‘All those solutions needed are not known to anyone and therefore we must unite behind the science and find them together along the way. But you do not listen to that. Because those answers are for solving a crisis that most of you don’t even fully understand. Or don’t want to understand’. (Greta Thunberg, 27 April 2019, Twitter)
The diminutive figure of Greta Thunberg has cut through the empty words that typically dominate climate crisis discourse and has fundamentally changed the sustainability conversation. From climate change to climate breakdown, this 16-year-old girl clearly reminds us that we not only need to have these conversations, but that we also need to have them well; we need to have them in a way that is collaborative, that navigates the paradox of complexity and urgency and that invites new possibilities to emerge.
At Impact we help leaders and teams to do this. Whether it’s through facilitating conversations or developing dialogue skills, we encourage people to engage in the pressing issues of their own organisations and to recognise themselves as stakeholders in the wider system. More often than not this involves a patient process of unlearning and relearning.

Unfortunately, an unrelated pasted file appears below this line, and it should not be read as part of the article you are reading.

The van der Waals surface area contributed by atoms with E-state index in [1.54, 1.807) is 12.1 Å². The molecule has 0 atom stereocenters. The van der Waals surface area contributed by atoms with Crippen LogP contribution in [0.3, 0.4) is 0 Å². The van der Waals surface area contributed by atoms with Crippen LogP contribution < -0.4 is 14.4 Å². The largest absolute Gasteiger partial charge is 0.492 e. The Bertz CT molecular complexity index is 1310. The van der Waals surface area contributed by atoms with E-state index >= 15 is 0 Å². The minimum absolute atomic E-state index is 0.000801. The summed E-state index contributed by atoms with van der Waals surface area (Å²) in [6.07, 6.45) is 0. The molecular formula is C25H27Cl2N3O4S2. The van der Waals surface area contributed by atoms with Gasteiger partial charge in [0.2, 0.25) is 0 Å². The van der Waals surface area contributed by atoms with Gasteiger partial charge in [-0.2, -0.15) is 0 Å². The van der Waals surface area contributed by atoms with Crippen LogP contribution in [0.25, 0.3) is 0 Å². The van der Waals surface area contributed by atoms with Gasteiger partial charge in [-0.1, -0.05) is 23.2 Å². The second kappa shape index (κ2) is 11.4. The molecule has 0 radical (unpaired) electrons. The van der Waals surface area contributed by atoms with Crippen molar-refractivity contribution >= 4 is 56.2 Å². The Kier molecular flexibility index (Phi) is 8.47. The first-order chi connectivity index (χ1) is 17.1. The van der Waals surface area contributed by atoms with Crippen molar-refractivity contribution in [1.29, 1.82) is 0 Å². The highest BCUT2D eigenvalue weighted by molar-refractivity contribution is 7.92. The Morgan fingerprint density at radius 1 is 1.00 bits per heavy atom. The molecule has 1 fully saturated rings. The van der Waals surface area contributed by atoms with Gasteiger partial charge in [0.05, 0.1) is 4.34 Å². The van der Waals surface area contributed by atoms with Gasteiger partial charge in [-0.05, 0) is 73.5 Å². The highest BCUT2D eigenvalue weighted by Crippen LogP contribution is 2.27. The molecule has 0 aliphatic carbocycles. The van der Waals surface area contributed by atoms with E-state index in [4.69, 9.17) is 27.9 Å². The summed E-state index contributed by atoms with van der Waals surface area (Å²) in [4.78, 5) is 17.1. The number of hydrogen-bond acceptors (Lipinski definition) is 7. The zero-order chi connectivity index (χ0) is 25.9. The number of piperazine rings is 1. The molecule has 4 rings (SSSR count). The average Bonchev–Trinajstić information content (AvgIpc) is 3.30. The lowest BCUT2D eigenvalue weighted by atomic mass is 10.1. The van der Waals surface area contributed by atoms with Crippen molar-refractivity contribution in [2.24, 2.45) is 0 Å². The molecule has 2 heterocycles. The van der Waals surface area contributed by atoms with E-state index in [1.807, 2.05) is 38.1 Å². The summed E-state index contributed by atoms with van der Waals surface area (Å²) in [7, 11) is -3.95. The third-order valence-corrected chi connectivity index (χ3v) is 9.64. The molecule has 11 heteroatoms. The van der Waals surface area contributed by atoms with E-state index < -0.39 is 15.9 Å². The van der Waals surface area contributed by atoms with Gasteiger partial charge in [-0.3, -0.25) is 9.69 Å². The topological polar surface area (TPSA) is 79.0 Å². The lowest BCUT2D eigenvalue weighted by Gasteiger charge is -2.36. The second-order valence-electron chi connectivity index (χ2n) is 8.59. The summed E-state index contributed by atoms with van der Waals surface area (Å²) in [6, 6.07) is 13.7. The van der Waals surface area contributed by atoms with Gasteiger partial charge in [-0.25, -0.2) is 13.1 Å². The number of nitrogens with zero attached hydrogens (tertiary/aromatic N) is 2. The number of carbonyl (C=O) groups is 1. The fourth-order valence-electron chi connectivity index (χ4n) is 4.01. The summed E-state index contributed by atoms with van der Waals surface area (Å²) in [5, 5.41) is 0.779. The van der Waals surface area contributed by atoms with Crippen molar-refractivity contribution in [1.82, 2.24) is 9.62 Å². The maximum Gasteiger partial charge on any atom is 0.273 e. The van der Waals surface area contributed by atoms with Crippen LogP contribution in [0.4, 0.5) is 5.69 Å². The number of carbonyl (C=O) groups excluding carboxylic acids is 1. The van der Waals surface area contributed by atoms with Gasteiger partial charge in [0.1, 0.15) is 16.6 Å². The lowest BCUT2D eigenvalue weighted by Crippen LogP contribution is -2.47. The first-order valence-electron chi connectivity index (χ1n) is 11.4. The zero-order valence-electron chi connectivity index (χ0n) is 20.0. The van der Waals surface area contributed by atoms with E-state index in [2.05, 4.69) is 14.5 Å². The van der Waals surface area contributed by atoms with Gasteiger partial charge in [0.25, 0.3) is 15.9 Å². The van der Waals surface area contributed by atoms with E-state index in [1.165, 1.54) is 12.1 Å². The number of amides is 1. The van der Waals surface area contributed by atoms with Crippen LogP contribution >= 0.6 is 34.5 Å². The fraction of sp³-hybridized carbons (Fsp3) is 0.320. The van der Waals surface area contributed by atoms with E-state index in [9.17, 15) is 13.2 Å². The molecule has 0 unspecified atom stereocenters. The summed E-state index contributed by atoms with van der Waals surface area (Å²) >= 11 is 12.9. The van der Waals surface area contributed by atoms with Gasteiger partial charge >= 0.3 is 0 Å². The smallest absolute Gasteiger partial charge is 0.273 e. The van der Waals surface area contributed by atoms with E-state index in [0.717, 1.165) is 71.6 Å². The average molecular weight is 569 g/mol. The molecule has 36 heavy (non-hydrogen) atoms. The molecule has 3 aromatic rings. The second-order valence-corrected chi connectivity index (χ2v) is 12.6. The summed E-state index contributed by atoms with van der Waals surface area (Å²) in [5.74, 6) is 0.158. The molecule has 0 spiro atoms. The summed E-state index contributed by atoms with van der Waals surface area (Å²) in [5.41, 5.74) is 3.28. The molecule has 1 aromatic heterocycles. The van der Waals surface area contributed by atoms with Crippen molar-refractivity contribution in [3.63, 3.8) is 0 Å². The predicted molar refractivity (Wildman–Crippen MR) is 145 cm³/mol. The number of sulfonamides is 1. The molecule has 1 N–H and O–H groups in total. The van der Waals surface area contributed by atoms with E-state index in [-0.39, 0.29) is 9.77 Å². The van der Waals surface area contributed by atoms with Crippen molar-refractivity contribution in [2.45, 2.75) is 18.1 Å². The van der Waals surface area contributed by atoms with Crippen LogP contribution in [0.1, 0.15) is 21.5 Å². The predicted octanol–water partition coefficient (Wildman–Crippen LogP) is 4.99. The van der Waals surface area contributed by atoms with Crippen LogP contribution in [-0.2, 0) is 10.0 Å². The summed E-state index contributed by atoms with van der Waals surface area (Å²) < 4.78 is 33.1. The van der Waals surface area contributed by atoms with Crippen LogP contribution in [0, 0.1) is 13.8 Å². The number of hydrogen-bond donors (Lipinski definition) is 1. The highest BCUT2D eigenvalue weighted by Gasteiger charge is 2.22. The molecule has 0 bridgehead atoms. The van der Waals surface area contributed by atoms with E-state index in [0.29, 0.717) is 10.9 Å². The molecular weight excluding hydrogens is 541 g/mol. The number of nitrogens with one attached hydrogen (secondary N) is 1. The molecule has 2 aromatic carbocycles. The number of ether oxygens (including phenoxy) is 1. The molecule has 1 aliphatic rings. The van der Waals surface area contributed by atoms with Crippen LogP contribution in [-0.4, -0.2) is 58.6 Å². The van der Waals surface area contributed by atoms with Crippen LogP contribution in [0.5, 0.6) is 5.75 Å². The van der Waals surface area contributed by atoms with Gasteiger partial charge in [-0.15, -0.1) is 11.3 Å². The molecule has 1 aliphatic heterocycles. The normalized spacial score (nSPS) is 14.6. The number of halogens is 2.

Unlearning shines a light on the conversational habits we can all fall into, you know the ones: pretending to listen or playing conversational ping pong (simply trading opinions and beliefs, often that we don’t even know the source of); seeking evidence to justify or build on what we already know; sitting rigidly within a fixed agenda, narrow focus and fragile ego; shouting simple answers to complex problems; shutting things down because we can’t bear to not have control; or finally, having conversations in which we never reveal how we actually feel.
Relearning is the practice of remembering what we already know about connecting with others. At Impact we help people to connect with their innate curiosity and innocence in order to ask powerful questions, to sit with those questions, and to experience what it is like, as the poet Mark Nepo says, ‘to lean in softly, with a willingness to be changed by what [they] hear’. Slowly, this process helps people to become more aware of how their biases filter and shape their view of the world and influence what they choose to embrace or dismiss. They notice how their position in life influences the ways in which they regard themselves and others and how they engage in conversations. They practise sitting with emotions and finding new ways of responding to them. They learn how silence contributes to dialogue. They experience, as advocated by dialogue expert Otto Scharmer, the transformational effect of an open mind, an open heart and an open will to foster inclusivity and creativity, liberate brilliance, create systemic shift and generate collective awareness and collaborative positive action.
Conversations can change us, and they can change organisations. Collaborative conversations have the power to change the process of climate breakdown and our planet’s demise.
Penelope Mavor is an Associate at Impact Italia.